Wednesday, March 9, 2011
In Insurer’s board suspends own pay, the Boston Globe reports that Blue Cross Blue Shield of Massachusetts board members voted to suspend their collective five-figure annual directors’ payments and to begin discussions with the office of Massachusetts Attorney General Martha Coakley and community leaders about the nonprofit’s status as a public charity. Blue Cross chief executive Andrew Dreyfus is quoted as acknowledging the board compensation issue as a "great distraction," and as opining that "it was important that [the board] make a statement" following public outcry over the board fees and an $11 million payout of former CEO Cleve L. Killingsworth upon his departure. Attorney General Coakely is reportedly calling on the state’s three other nonprofit health insurers — Harvard Pilgrim Health Care, Tufts Health Plan, and Fallon Community Health Plan — likewise to end the practice of compensating directors.
The story further reports that the Massachusetts Attorney General’s office has recently begun to investigate the Blue’s practices in 2005, when its board approved the Killingsworth employment contract giving rise to his severance package. Attorney General Coakley reportedly said that, while her office would participate in the nonprofit’s internal review of its legal status, "any decisions about changes would be left up to the insurer’s board:"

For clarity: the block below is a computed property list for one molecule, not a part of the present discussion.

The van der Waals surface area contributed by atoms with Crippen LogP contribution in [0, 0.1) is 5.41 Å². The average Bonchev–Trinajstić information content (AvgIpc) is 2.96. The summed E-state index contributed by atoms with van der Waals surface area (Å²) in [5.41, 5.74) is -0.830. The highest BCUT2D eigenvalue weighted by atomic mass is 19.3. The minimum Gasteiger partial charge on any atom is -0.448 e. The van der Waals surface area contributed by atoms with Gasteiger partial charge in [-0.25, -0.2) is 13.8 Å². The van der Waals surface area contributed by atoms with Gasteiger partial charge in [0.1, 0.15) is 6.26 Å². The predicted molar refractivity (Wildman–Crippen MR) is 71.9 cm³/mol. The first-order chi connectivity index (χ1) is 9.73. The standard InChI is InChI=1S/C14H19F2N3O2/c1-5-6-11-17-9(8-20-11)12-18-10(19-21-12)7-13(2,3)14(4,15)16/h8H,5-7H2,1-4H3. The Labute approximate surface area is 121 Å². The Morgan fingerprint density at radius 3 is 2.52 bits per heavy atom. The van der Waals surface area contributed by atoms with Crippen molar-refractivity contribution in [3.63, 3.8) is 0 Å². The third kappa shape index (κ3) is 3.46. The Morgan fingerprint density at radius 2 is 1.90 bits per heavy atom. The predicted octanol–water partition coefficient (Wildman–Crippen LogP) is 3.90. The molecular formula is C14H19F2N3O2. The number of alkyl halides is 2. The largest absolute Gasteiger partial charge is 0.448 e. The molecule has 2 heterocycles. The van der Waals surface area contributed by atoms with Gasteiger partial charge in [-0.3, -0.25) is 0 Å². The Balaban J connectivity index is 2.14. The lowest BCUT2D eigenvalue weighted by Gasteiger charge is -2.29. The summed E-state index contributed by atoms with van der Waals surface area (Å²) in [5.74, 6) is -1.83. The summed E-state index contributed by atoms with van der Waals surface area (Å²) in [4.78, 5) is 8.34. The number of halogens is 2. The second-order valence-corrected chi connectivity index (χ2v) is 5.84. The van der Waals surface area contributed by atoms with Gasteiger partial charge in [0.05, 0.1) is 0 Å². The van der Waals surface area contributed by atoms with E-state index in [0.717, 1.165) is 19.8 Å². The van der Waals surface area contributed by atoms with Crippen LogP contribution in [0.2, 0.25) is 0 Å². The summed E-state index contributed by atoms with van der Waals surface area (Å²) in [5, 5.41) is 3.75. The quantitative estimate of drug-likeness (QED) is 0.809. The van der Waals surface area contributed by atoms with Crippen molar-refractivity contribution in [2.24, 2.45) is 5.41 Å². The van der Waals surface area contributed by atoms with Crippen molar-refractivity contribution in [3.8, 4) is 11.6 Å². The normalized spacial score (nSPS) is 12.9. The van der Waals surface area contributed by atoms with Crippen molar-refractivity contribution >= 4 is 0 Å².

"They have two choices right now," she said. "They can stay organized as a not-for-profit, but I would hope that their directors would stay non-compensated indefinitely. Or if they decide they want to be organized as a for-profit, they’re going to have to get a statutory change" because the insurer was set up by state law.
CEO Dreyfus is reported to have dismissed the option of abandoning the nonprofit organization form for Blue Cross:
He suggested two other possible outcomes: It could remain a nonprofit, but drop its designation as a public charity, which now puts it in the same category as organizations that accept donations, such as museums. Blue Cross also could become a member-owned mutual insurance company. In either case, he said, the board would have to determine whether to resume paying directors under a new legal structure.